Yes, I plan to spend the month of November attempting to write 50,000 words of a novel. I have always wanted to write a novel. Well, to be perfectly honest, I have always wanted to have written a novel. The actual writing work scares the heck out of me. But while the daunting task of writing an average of 1,667 words per day intimidates me, I will not let that stop me.
Thankfully, marathon training has taught me a lot that can be applied to writing a novel:
1. Setting concrete, measurable goals along the way to your main goal can keep you motivated.
2. If you want to grow as a person, do one thing a day that scares you. It’s okay. You might make mistakes, but you’ll learn along the way.
3. There is nothing more satisfying than completing an intimidating task.
4. You must put in the time and effort if you want to see results.
5. The goal for your first (writing) marathon is simply to finish. You cannot expect to “knock it out of the park” on the first try. [Do you see what a stellar writer I am, that I can so ridiculously mix running, writing and baseball metaphors? I consider it part of my freewriting training -- just write, just put words on paper, and save the editing and fine tuning for later!]
Now, you might recall that, in spite of being a very logical lawyer, I still delight in seeing “signs” and good omens before a big race. Right after I wrote that list above, I looked up to see this:
rainbow over the palms
While I don’t really believe it rained in Southern California and then had the sun come out at just the right time for me to see a sign, I do think that seeing that rainbow made a nice little reward for my taking the time to write about my big goal while my daughter played happily at the park.
Have you ever participated in National Novel Writing Month?(I’ve survived a few rounds of National Blog Posting Month but never attempted NaNoWriMo.) What kinds of challenges do you like to take on in the down time for your training?

Friday, November 15, 2013

Patrick Ball: Bard Extraordinaire

A few years ago, my husband and I sat captivated during a performance by a gentleman who, from all appearances, had been transported to our century from some ancient, distant land. Through the simplicity of story, song, and harp, I soon felt myself sitting not in a plush seat in Sandpoint's venerable Panida Theater, but on a mossy stump in a mythical incarnation of of Sherwood Forest, enchanted as a true bard wove his literary and musical spell around me.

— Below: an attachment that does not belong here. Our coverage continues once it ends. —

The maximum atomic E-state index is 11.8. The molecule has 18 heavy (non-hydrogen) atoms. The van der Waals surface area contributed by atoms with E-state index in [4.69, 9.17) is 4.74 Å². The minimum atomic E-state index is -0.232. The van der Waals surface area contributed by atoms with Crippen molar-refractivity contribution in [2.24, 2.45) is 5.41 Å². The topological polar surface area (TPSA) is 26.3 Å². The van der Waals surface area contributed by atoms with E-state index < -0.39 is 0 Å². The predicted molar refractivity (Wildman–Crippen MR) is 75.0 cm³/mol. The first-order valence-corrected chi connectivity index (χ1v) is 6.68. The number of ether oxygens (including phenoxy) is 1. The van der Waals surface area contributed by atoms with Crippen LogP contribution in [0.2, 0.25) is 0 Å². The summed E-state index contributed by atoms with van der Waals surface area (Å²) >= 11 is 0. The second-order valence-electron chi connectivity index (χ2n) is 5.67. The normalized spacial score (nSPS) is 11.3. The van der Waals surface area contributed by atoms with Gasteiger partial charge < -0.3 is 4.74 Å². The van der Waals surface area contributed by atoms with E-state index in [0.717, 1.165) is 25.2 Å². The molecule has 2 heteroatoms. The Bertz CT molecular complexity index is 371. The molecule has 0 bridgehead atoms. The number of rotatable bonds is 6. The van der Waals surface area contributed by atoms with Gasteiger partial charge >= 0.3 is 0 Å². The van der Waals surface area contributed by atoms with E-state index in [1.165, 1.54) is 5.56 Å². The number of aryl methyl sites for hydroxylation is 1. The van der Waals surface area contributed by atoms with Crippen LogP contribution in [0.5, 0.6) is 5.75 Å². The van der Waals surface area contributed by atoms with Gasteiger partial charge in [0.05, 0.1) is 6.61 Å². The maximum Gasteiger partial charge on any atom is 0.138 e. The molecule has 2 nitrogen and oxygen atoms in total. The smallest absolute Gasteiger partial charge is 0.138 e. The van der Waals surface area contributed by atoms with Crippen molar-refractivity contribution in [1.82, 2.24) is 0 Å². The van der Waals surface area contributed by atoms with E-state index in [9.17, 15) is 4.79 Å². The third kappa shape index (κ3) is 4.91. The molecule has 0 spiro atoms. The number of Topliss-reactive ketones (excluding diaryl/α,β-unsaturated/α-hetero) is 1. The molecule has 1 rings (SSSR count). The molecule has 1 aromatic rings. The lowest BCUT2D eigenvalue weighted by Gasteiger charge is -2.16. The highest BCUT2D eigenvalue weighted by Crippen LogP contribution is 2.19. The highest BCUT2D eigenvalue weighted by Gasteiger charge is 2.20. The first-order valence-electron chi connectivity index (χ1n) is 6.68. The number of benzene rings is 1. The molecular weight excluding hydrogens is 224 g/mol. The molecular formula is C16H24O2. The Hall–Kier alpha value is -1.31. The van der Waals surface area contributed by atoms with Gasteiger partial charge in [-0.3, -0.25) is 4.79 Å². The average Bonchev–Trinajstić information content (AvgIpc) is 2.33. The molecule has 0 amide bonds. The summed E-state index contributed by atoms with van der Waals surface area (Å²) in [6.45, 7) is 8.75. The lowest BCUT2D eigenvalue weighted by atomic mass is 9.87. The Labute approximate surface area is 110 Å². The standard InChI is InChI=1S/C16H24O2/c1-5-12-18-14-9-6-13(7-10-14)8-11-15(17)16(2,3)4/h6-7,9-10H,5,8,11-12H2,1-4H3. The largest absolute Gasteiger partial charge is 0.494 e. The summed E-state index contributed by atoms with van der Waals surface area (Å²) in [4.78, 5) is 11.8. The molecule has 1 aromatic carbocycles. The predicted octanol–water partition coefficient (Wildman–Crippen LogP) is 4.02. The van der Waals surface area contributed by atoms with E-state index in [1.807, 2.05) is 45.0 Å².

What is a bard? Shakespeare is often called a bard, even "the" Bard. Wondering if bard it is just another word for poet, I grabbed my trusty Webster's and read that a bard is "a tribal poet-singer skilled in composing and reciting verses on heroes and their deeds" or "a composer, singer, or declaimer of epic or heroic verse."

In other words, a bard is a poet on steroids. The world needs more bards.

That definition fits performance artist Patrick Ball who, to my great delight, will be making a return engagement at the Panida tomorrow evening, November 16, at 8 p.m. The Bonner County Daily Bee describes it thusly: "In playing the ancient, legendary brass-strung harp of Ireland with its crystalline, bell-like voice, and in performing marvelous tales of wit and enchantment, [Ball] not only brings new life to two cherished traditions, but blends them in concert to create a richly theatrical and hauntingly beautiful performance."

Following in the tradition of the wandering harpists and balladeers of Ireland, Ball tours extensively and has recorded nine instrumental and three spoken word albums, many of which have won awards in both the music and spoken-word categories. 

Tickets are $15 for adults and $12 for students, and are available at Eve's Leaves and Eichardt's as well as the theater. For more information, visit the Panida website.

Wednesday, November 13, 2013

Math Phobia, or My Worst New Year's Resolution Ever.

Blame it on Barbie.

Do you remember when toymaker Mattel created a minor scandal by equipping a talking Barbie doll with the recorded comment, "I hate math. Math is hard."? Equal-rights proponents, especially those eager to see an increased number of women pursuing STEM careers (Science, Technology, Engineering, and Math) raised such a hue and cry over this demoralizing influence on young girls that the offending statement was swiftly banished from Barbie's vocabulary--replaced, one assumes, by something far more innocuous, like "I love tiny pink plastic shoes" or "I have physical proportions not found in nature."

The thing was, I didn't quite see what the fuss was about. After all, I too hate math. Whatever qualities make for a good math mind, I have the opposite. Even the simplest calculations tend to make my brain fog over. For a reasonably smart person, I have a capital-D Deficiency when it comes to numbers. I explain this away by claiming to be a "words" person, not a "numbers" person. (And right now you're muttering that that's a cop-out if ever you heard one. Am I right?)